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Georgia Southern researchers solve Casimir Pulaski mysteries, subject of Smithsonian Channel’s “America’s Hidden Stories: The General Was Female?”

Photo credit: Smithsonian Network

General Casimir Pulaski’s monument and tomb is a well-known Savannah landmark that holds a secret. Researchers from Georgia Southern University have solved a mystery about this hero of the American Revolution and revealed something even stranger.

The story behind this historic mystery is revealed in Smithsonian Channel’s documentary, “America’s Hidden Stories: The General Was Female?” A screening of the 50-minute film was held on the Armstrong Campus on April 3 at 7 p.m. in the Ogeechee Theatre in Student Union. Following, there was a Q&A panel session with members of the investigation team, including Georgia Southern Assistant Professor of Anthropology Virginia Hutton Estabrook, Ph.D., graduate student Lisa Powell and her father, historian Chuck Powell, who was a member of the original Pulaski Monument research investigation team 23 years ago. Smithsonian Channel Executive Producer Tim Evans served as moderator.

The unsolved case of American Revolutionary war hero Casimir Pulaski’s whereabouts eluded historians for more than a 150 years: was the “Father of the American Cavalry” buried at sea or in an unmarked grave in Savannah, Georgia?  In 1996, when permission was granted to study remains within the Pulaski Monument in downtown Savannah, new evidence stumped scientists at the time, as their findings suggested that the skeleton in the tomb looked biologically female. Was this the case of a misidentified skeleton or was Pulaski an intersex American Revolutionary war hero?

Lisa Powell and Estabrook first crossed paths as student and professor on the Armstrong Campus in 2015 in a serendipitous meetup. It was Estabrook’s first year teaching on the Savannah campus, and she had just inherited custody of the remaining Pulaski bone samples from the 1996 investigation that had been dropped due to a lack of funding for further DNA testing and a qualified team to finish the work. At the same time, her student, Lisa Powell, was given her father’s boxes of notes and materials from the original case.

Soon, the two joined forces to resurrect and reanalyze the data, including notes and analyses of Pulaski’s skeletal remains from the late Karen Burns, Ph.D., a forensic anthropologist from the University of Georgia.

“Savannah is a city that inspires its residents to take history seriously and personally,” said Estabrook. “It is remarkable that the will to persist in this project continued more than a decade after it was declared by a team of experts that this was as far as it could possibly go and that the questions about the identity of the Pulaski Monument skeletal remains could be answered. It’s also a testament to the unique research access that Georgia Southern’s undergraduate and graduate students have with a campus near one of the largest historical landmark districts in the country.”

Smithsonian Channel soon jumped on board, assisting with funding for costly ancient DNA lab work specializing in difficult testing samples. The team, which also included Megan Moore, Ph.D., associate professor of anthropology at Eastern Michigan University, researched medical literature about intersex conditions in search of patterns of skeletal involvement that might be similar to the Pulaski Monument remains and for any comparative known intersex condition skeletons in collections worldwide.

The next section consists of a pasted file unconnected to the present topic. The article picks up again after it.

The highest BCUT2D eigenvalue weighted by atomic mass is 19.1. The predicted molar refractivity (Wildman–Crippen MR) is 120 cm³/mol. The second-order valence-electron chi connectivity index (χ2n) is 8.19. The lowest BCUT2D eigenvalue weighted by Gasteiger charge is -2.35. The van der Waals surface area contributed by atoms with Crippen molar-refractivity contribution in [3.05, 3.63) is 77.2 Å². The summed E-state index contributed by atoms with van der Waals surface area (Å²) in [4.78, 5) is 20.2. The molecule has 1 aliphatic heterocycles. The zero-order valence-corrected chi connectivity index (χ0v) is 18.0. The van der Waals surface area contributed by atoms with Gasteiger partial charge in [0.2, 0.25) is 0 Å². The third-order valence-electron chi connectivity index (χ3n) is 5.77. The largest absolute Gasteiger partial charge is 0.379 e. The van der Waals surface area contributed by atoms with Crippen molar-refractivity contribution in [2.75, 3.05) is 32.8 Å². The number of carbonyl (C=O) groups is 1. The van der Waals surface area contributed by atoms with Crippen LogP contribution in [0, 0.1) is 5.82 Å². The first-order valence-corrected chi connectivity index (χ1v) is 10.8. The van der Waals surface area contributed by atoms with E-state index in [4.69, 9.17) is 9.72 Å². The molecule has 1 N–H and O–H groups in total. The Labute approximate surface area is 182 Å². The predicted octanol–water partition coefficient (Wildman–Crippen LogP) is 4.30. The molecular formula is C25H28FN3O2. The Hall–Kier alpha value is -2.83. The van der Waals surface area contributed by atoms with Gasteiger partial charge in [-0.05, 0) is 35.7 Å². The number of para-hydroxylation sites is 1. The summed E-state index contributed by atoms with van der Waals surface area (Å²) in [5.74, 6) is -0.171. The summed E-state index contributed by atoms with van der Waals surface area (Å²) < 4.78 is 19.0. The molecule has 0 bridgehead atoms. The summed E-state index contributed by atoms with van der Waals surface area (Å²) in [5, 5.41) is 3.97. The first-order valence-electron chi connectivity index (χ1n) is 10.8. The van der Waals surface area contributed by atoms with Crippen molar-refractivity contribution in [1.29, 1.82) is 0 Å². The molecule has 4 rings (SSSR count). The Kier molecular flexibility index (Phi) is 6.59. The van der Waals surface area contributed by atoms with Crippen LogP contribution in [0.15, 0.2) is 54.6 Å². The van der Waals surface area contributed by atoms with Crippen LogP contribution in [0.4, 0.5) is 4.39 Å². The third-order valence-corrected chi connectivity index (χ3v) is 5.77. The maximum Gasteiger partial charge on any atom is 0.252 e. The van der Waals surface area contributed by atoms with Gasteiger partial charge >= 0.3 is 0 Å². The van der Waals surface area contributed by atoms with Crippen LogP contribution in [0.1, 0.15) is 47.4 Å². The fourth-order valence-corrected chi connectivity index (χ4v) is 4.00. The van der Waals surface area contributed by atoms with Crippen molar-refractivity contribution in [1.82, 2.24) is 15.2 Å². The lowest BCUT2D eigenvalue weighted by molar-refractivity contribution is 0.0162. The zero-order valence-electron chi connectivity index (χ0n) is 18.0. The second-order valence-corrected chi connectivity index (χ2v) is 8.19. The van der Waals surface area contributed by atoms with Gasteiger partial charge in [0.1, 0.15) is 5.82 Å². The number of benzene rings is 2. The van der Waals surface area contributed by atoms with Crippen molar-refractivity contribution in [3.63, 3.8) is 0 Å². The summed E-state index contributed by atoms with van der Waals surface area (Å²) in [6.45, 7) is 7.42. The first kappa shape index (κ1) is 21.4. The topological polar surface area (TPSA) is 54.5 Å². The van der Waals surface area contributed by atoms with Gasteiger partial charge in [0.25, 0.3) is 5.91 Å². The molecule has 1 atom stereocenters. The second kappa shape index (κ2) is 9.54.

Lisa Powell and a local Savannah archaeologist, Daniel Elliot, analyzed the metal content of two Revolutionary artillery grape shots in Savannah and Charleston, which were donated by the grandson of a Revolutionary War surgeon who claimed each was the shot that killed Pulaski; and Estabrook visited the Federal Archives and Library of Congress, as well as the Maryland Historical Society Library to research primary source documents related to the time of Pulaski’s death.

Now working toward a Master of Arts in Social Science with a focus on archaeology and anthropology, Lisa Powell is excited to share the team’s revelatory findings with the public.

“We’re very proud of the documentary,” she said. “We’re also immensely grateful to Smithsonian Channel for their generous efforts in helping us complete this journey that my father and his team began 23 years ago.”

As such, a chapter in American history is forever changed.

“It’s not often that you get to rewrite the history books,” noted Evans. “We are pleased to have Smithsonian Channel walk the final mile with this talented team of anthropologists who have finally uncovered the truth about one of America’s great war heroes.”

This event was co-sponsored by Georgia Southern’s College of Behavioral and Social Sciences and Department of Sociology and Anthropology, and Smithsonian Channel.

For a sneak peek of Smithsonian Channel’s “America’s Hidden Stories: The General Was Female?” episode, click here.

“America’s Hidden Stories: The General Was Female?” premieres Monday, April 8, at 8 p.m. on Smithsonian Channel, and runs throughout the month.

Georgia Southern University, a public Carnegie Doctoral/R2 institution founded in 1906, offers 141 degree programs serving nearly 26,500 students through nine colleges on three campuses in Statesboro, Savannah, Hinesville and online instruction. A leader in higher education in southeast Georgia, the University provides a diverse student population with expert faculty, world-class scholarship and hands-on learning opportunities. Georgia Southern creates lifelong learners who serve as responsible scholars, leaders and stewards in their communities. Visit


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